previous next

[554] Mentem misit, a paraphrase of the Homeric ἐν φρεσὶ θῆκε (not as Heyne says, ἔνθετο θυμόν). ‘Mens’=“consilium,” as in 8. 400, “si bellare paras atque haec tibi mens est:” comp. 1. 676. Virg. is inconsistent here: in v. 557 he says that the idea was started in Aeneas' mind by the sight of the city.

[555] Advertere with dat. seems to be a poetical construction: see Forc.

[557] Diversa, i. e. in different directions through the ranks: comp. “diversi circumspiciunt” 9. 416.

[559] Immunis with gen. does not seem to be Ciceronian. The shade of meaning given to the word here, ‘without share in the burden of the war,’ is poetical. Comp. Sen. H. F. 956, “Inferna nostros regna sensere impetus: Immune caelum est.

[560] Imago, the mental image or idea, as in v. 665 below.

[561] Repeated from 4. 288, where see note.

[562] So 5. 290, Aeneas “se multis cum milibus heros Consessu medium tulit exstructoque resedit.

[563, 564] Nec scuta aut spicula, &c. “Elucet in istis mos Romanorum, qui armati aderant audituri suos principes concionantes:” Cerda, who quotes Claudian de Bello Gild. 424, “Stat circumfusa iuventus nixa hastis, pronasque ferox accommodat aures,” and Ammian. 20 (p. 161 Vales.), “Progressus Princeps ambitiosius solito tribunal ascendit, signis aquilisque circumdatus et vexillis, septusque totis (‘tutius,Vales.) armatarum cohortium globis.” ‘Densi’ (= “densati” as in 2. 409) from its position would seem to mean that the closeness of their thronging would not allow them room to lay down their arms. Wagn. less probably interprets, “densis ordinibus: neque enim temere confusi sed in manipulos compositi,” &c. ‘Fessi’ Zulich. corrected. ‘Aggere,’ an eminence.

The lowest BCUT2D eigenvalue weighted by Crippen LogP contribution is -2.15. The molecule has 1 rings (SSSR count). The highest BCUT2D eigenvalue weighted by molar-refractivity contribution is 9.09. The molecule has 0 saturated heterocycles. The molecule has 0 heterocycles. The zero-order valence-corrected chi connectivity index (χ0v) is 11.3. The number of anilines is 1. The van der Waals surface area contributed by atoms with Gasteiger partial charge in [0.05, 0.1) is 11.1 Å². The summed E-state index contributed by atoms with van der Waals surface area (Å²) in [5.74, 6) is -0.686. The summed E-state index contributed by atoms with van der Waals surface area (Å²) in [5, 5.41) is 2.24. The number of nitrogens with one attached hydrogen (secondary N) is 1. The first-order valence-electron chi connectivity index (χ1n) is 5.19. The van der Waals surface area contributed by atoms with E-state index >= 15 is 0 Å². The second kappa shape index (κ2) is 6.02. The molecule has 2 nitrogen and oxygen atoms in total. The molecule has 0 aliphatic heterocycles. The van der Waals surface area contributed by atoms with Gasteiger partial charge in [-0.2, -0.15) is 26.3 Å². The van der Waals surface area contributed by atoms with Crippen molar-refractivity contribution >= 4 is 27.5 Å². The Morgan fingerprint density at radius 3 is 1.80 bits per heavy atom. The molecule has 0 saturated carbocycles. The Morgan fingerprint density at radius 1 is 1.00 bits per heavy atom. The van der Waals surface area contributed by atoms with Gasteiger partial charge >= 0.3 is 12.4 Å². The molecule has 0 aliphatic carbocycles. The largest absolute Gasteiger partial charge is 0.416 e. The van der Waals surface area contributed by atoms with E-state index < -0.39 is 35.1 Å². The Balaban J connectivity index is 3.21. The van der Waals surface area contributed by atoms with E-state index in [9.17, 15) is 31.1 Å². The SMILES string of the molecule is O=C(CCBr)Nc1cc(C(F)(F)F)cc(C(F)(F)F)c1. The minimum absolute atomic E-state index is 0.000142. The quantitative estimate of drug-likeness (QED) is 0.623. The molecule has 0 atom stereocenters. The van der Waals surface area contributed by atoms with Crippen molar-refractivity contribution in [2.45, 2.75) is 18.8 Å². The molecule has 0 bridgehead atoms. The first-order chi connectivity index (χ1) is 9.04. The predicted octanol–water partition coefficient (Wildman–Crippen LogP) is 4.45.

[565] Iuppiter hac stat:pro nobis religio est, quam laeserunt Rutuli ruptis foederibus.” Serv. The words are from Enn. ap. Macrob. Sat. 6. 1 (A. 263), “Non semper vestra evertet: nunc Iuppiter hac stat.

[566] Ob inceptum subitum, because the venture is sudden.

[567] Caussam belli: an exaggeration, whether we take the words with Serv. to refer to the city being the abode of Lavinia, or suppose Aeneas to be laying upon the town the guilt of the Rutulians in breaking the treaty. In any case the city was not responsible for the hesitation of Turnus to meet his antagonist, and there was therefore no reason for attacking it now which did not exist before. The attack on the city is introduced somewhat awkwardly into the narrative, apparently to give Turnus a motive for facing Aeneas.

[568] For this sense of ‘fateor’ (to consent under compulsion), see on 7. 433, “Ni dare coniugium et dicto parere fatetur.” whence ‘dicto,’ which seems to have been the original reading of Gud., is found here in some inferior copies and in the MSS. of Charisius 76 P. ‘Fatetur’ Med. originally from the same cause.

[569] Ponam aequa, ‘lay level:’ something like τίθημι Soph. Ant. 674, Ἥδ᾽ ἀναστάτους Οἴκους τίθησι. (Forb.)

[571] There is a sneer in ‘pati.’ ‘Victus:’ he interprets Turnus' avoidance of him as a confession of defeat.

[572] Belli summa, of a place, as 10. 70 (note), “Num puero summam belli, num credere muros?” Comp. with the language here Livy 27. 20, “Italiam, ubi belli caput, rerum summa esset;” ib. 26. 7, “subiit animum impetus caput ipsum belli Romam petendi.

[573] Properi Minoraug., Menag. pr., and most of Pierius' copies. ‘Foedus reposcite’ like “promissa reposci” v. 2 above. Servius' interpretation is perversely ingenious, “flammas foederis urbis innovemus incendio.